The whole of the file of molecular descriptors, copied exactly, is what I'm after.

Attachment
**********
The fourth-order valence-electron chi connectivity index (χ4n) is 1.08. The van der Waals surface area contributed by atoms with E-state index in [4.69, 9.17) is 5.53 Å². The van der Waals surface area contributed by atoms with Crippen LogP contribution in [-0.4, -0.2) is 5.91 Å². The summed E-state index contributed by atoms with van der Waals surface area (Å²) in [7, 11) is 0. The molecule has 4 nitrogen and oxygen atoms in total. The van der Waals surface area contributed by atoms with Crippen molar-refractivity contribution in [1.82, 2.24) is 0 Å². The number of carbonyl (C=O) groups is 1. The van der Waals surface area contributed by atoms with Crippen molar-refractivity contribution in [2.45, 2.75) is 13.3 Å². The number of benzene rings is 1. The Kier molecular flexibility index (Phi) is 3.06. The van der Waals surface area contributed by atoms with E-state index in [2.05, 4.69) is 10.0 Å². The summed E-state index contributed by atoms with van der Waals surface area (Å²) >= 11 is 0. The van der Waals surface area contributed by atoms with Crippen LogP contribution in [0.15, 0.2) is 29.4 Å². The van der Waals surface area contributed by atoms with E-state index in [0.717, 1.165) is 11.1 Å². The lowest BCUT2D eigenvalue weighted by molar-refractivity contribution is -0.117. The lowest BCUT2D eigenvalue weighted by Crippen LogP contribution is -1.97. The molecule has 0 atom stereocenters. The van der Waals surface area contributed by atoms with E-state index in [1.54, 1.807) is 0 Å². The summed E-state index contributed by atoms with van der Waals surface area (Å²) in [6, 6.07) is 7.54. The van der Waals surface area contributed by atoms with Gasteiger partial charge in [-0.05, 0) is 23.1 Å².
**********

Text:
The fourth-order valence-electron chi connectivity index (χ4n) is 1.08. The van der Waals surface area contributed by atoms with E-state index in [4.69, 9.17) is 5.53 Å². The van der Waals surface area contributed by atoms with Crippen LogP contribution in [-0.4, -0.2) is 5.91 Å². The summed E-state index contributed by atoms with van der Waals surface area (Å²) in [7, 11) is 0. The molecule has 4 nitrogen and oxygen atoms in total. The van der Waals surface area contributed by atoms with Crippen molar-refractivity contribution in [1.82, 2.24) is 0 Å². The number of carbonyl (C=O) groups is 1. The van der Waals surface area contributed by atoms with Crippen molar-refractivity contribution in [2.45, 2.75) is 13.3 Å². The number of benzene rings is 1. The Kier molecular flexibility index (Phi) is 3.06. The van der Waals surface area contributed by atoms with E-state index in [2.05, 4.69) is 10.0 Å². The summed E-state index contributed by atoms with van der Waals surface area (Å²) >= 11 is 0. The van der Waals surface area contributed by atoms with Crippen LogP contribution in [0.15, 0.2) is 29.4 Å². The van der Waals surface area contributed by atoms with E-state index in [0.717, 1.165) is 11.1 Å². The lowest BCUT2D eigenvalue weighted by molar-refractivity contribution is -0.117. The lowest BCUT2D eigenvalue weighted by Crippen LogP contribution is -1.97. The molecule has 0 atom stereocenters. The van der Waals surface area contributed by atoms with E-state index in [1.54, 1.807) is 0 Å². The summed E-state index contributed by atoms with van der Waals surface area (Å²) in [6, 6.07) is 7.54. The van der Waals surface area contributed by atoms with Gasteiger partial charge in [-0.05, 0) is 23.1 Å².